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On Mural Paintings in Temples in Kerala

Mural Paintings are part of more than 150 prominent temples in Kerala. Originally found as cave paintings in the ancient Thirunanthikarai Cave Temple, mural paintings in Kerala is the profusion of line drawings in the paintings and their distinctive coloring.

The mural paintings strictly adhere to the Dhyana Slokams of each deity that they represent. 

Traditionally, only four colors were used. Not counting white, which was the unpainted area, the other colours were yellow, red, black and green.

All colors are derived from organic sources.

The preparation of the surface on which Mural is painted itself took several weeks of plastering and drying (upto 28 times) using a mix of lime and tender coconut water with the final layer being “only as thick as a tamarind leaf!”
You can read more about Mural Paintings in Temples in Kerala in The Hindu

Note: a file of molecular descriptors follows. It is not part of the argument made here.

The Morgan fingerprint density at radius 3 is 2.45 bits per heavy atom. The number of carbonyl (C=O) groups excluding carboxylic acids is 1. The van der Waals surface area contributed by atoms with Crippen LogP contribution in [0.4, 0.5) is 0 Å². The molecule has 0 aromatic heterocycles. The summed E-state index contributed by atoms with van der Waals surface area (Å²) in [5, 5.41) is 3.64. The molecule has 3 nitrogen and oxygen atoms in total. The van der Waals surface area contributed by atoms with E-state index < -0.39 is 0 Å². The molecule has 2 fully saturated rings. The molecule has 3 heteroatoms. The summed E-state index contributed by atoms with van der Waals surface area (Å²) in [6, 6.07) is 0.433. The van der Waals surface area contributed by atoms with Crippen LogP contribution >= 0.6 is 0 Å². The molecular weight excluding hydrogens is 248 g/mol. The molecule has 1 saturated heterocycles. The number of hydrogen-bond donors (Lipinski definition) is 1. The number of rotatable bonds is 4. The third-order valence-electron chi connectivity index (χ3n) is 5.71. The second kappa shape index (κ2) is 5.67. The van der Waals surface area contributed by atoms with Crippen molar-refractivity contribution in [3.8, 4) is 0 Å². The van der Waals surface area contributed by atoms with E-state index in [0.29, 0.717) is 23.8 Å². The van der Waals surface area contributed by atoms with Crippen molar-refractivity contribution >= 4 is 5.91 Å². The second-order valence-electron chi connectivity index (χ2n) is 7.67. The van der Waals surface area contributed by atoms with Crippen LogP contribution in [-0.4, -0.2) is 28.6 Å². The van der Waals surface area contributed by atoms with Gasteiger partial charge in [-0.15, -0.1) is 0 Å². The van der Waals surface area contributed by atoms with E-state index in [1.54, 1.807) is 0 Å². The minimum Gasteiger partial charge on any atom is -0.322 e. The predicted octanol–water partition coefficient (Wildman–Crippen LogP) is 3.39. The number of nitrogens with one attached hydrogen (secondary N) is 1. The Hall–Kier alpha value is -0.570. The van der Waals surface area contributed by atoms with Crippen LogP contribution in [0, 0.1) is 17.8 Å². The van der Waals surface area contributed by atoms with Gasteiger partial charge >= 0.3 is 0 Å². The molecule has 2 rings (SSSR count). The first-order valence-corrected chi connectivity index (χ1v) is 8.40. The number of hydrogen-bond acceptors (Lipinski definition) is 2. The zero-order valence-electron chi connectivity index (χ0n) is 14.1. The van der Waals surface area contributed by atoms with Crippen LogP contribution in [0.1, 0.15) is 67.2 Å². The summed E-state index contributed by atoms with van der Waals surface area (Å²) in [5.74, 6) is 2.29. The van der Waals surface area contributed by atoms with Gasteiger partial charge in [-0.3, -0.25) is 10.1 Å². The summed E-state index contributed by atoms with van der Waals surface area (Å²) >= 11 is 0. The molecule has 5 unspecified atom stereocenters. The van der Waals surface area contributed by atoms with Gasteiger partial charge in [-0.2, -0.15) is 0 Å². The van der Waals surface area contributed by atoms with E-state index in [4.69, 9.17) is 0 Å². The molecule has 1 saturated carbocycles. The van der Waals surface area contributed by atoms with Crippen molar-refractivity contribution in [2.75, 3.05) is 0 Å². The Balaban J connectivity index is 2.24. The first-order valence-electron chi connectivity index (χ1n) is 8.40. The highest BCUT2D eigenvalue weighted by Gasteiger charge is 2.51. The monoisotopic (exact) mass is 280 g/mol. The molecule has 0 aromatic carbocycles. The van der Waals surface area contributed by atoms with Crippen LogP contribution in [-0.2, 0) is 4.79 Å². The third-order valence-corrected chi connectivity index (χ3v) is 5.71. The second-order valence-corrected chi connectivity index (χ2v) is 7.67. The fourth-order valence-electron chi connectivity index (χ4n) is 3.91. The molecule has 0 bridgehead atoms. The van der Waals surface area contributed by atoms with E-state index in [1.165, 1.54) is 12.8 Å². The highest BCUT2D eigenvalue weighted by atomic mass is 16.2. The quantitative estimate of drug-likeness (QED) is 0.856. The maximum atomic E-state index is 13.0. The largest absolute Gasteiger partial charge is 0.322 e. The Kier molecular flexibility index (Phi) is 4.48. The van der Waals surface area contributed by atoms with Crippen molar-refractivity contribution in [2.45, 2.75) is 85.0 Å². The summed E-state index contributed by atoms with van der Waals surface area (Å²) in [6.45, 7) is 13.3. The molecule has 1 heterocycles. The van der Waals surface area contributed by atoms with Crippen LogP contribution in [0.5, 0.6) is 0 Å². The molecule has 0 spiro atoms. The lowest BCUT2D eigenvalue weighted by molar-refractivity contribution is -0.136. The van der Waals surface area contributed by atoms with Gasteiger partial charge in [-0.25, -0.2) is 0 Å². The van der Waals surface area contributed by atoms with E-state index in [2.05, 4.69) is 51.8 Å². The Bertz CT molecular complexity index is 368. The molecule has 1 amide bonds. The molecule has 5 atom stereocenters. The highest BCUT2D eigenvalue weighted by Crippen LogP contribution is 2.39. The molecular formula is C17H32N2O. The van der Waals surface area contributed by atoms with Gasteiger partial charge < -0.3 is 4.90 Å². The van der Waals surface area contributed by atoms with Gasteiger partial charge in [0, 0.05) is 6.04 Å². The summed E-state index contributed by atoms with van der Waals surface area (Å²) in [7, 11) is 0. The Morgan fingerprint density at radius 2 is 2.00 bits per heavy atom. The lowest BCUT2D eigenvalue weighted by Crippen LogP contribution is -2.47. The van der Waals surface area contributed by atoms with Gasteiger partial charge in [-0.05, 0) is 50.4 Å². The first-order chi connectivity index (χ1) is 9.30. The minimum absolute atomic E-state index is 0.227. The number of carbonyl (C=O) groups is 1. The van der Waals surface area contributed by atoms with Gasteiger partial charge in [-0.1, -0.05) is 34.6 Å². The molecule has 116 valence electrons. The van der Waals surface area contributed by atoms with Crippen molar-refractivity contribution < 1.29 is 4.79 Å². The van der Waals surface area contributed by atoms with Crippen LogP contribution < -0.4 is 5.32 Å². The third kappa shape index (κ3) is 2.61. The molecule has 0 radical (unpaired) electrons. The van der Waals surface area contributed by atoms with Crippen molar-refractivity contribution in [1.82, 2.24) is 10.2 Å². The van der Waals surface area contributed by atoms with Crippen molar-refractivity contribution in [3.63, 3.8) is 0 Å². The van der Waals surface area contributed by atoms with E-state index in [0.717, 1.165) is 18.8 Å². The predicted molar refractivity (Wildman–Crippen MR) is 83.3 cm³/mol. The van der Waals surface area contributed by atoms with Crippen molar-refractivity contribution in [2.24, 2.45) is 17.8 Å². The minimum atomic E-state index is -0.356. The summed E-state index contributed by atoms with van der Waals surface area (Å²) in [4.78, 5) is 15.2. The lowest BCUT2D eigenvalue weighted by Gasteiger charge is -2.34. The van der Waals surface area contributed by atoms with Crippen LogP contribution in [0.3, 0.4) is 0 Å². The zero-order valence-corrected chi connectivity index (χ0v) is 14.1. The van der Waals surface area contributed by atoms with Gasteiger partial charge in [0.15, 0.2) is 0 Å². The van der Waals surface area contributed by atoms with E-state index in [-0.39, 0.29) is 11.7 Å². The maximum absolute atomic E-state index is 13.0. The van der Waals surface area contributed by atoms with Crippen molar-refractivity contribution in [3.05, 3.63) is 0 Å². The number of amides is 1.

“There were stylistic differences in the way murals were painted in the north and south,” points out Prince Thonnakkal, who teaches the fine art of traditional Kerala mural painting. “Primarily because of the depth of involvement in a project, an artist may well spend roughly half his lifetime at a single temple. Since travel was limited, his style was seen only in temples around where he lived and worked.” 
Notwithstanding stylistic differences, all murals strictly adhere to the Dhyana Shlokas of each deity that they represent. These Dhyana Shlokams were codified by the famous Namboodiri family of Kanippayyur Mana. These are strictly followed by idol makers and mural painters alike. Within the framework, which would decide the deity’s posture, colour, ornaments and so on, the artists could express their individual styles.